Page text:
A mobile trailer lung cancer screening program extends healthcare services to marginalized communities, underserved populations, and areas with limited or reduced healthcare infrastructure.  A unit has imaging equipment that can be deployed to multiple sites and can improve patient access.  The program is co-designed with patient advocates through a process of community engagement.

Late presentation is a significant issue in lung cancer and can lead to poor survival. Screening with low dose computed tomography (LDCT) can find lung cancer at an early stage, when treatment has a better chance of working. Reaching underserved populations with a mobile trailer lung cancer screening program allows professionals to reach at-risk populations closer to where they live.

Late presentation is a significant issue in lung cancer and can lead to poor survival. Screening with low dose computed tomography (LDCT) can find lung cancer at an early stage, when treatment has a better chance of working. Reaching underserved populations with a mobile lung screening trailer allows professionals to reach at-risk populations closer to where they live.  

The Ontario Lung Cancer Screening (LCS) Program is Ontario’s organized screening program for people at high risk of getting lung cancer. Sites include Toronto, Ottawa, Oshawa, Sudbury, and Hamilton. The LCS program referral is limited to individuals aged 55 to 74 and who are current or former smokers who smoked cigarettes daily for at least 20 years (not necessarily in a row).4  However – there are many populations and communities affected by lung cancer that cannot access the screening program due to geographical barriers.5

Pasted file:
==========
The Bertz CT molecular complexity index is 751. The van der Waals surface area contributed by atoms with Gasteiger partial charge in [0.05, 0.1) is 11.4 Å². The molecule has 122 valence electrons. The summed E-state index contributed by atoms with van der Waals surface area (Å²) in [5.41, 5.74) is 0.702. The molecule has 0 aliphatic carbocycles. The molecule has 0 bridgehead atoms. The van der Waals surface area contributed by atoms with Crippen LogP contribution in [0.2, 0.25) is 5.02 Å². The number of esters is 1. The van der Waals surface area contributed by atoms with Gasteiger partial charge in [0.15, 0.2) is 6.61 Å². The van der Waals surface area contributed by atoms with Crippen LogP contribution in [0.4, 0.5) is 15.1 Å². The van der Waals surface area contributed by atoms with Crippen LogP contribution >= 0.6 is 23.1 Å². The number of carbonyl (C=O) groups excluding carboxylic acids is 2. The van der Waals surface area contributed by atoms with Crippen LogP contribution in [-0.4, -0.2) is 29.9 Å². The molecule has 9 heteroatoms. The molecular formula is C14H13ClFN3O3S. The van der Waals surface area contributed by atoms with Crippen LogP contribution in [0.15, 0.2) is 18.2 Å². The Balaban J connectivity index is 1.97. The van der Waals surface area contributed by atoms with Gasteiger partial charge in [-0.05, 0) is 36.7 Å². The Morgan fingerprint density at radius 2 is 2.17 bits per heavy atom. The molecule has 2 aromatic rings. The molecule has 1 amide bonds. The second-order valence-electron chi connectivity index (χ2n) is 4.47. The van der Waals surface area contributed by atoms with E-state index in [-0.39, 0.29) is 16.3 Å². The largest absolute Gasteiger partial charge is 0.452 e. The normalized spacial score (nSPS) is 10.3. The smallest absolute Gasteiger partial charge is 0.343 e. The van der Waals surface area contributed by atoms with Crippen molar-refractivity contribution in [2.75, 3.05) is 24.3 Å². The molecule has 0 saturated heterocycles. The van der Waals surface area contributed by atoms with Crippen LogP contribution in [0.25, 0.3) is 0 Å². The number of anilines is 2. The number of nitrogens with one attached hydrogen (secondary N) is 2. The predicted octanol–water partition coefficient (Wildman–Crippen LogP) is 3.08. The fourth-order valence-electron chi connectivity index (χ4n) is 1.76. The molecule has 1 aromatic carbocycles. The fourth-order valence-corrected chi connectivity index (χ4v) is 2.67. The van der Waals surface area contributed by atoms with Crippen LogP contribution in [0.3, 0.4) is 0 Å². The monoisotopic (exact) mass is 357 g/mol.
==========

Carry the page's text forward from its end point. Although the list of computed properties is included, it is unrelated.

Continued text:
28% of lung cancer is not caused by tobacco smoking in Canada.6 Risk factors for non-smokers may include second-hand smoke, environmental exposures, radon, genetic factors, and lung disease.7 Our aim is to explore the feasibility of a mobile lung cancer screening unit that does not have restrictive criteria – so that diagnosis of lung cancer can occur earlier for all populations and communities.  

Our project partners

Our project sponsors

References

  1. Lung Cancer and Equity: A Focus on Income and Geography. Available at: https://s22457.pcdn.co/wp-content/uploads/2020/11/Lung-cancer-and-equity-report-EN.pdf (accessed June 2023), pp 14,10,9,12
  2. Canadian Cancer Society, Risk factors for lung cancer. Available at: https://cancer.ca/en/cancer-information/cancer-types/lung/risks
  3. Cancer Care Ontario: Guidelines and Advice, Why is low-dose computed tomography (LDCT) used for lung cancer screening for people at high risk of getting lung cancer? Available at: https://www.cancercareontario.ca/en/guidelines-advice/cancer-continuum/screening/lung-cancer-screening-information/faqs-healthcare-providers
  4. Cancer Care Ontario, Guidelines and Advice, Lung Cancer Referral Form and Criteria. https://www.cancercareontario.ca/en/guidelines-advice/cancer-continuum/screening/lung-cancer-screening-information/referrals (accessed June 2023)
  5. Sayani A. , Ali M.A., Corrado A.M.,et al. Interventions designed to increase the uptake of lung cancer screening and implications for priority populations: a scoping review protocol. BMJ Open. 2021; 11e050056
  6. Health System Intelligence Project Team. The Health Planner’s Toolkit: Module 3 – Evidence-Based Planning, Toronto, ON: Ministry of Health and Long-Term Care, 2006.
  7. Cochrane Training, Handbook for Systematic Reviews of Interventions, Handbook 5-1, Chapter 21.8 https://handbook-5-1.cochrane.org/chapter_21/21_8_applicability_and_transferability.htm
  8. Public Health Ontario, Priority Populations. https://www.publichealthontario.ca/en/BrowseByTopic/HealthPromotion/Pages/Priority-Populations.aspx. Date accessed: August 5, 2016

Questions about lung cancer, for yourself or a loved one?

We’re here for you, and you’re not alone. Explore our lung cancer support groups, view our  Coping with Lung Cancer Support Guide or speak directly with our in-house lung cancer expert at patientsupport@lunghealth.ca.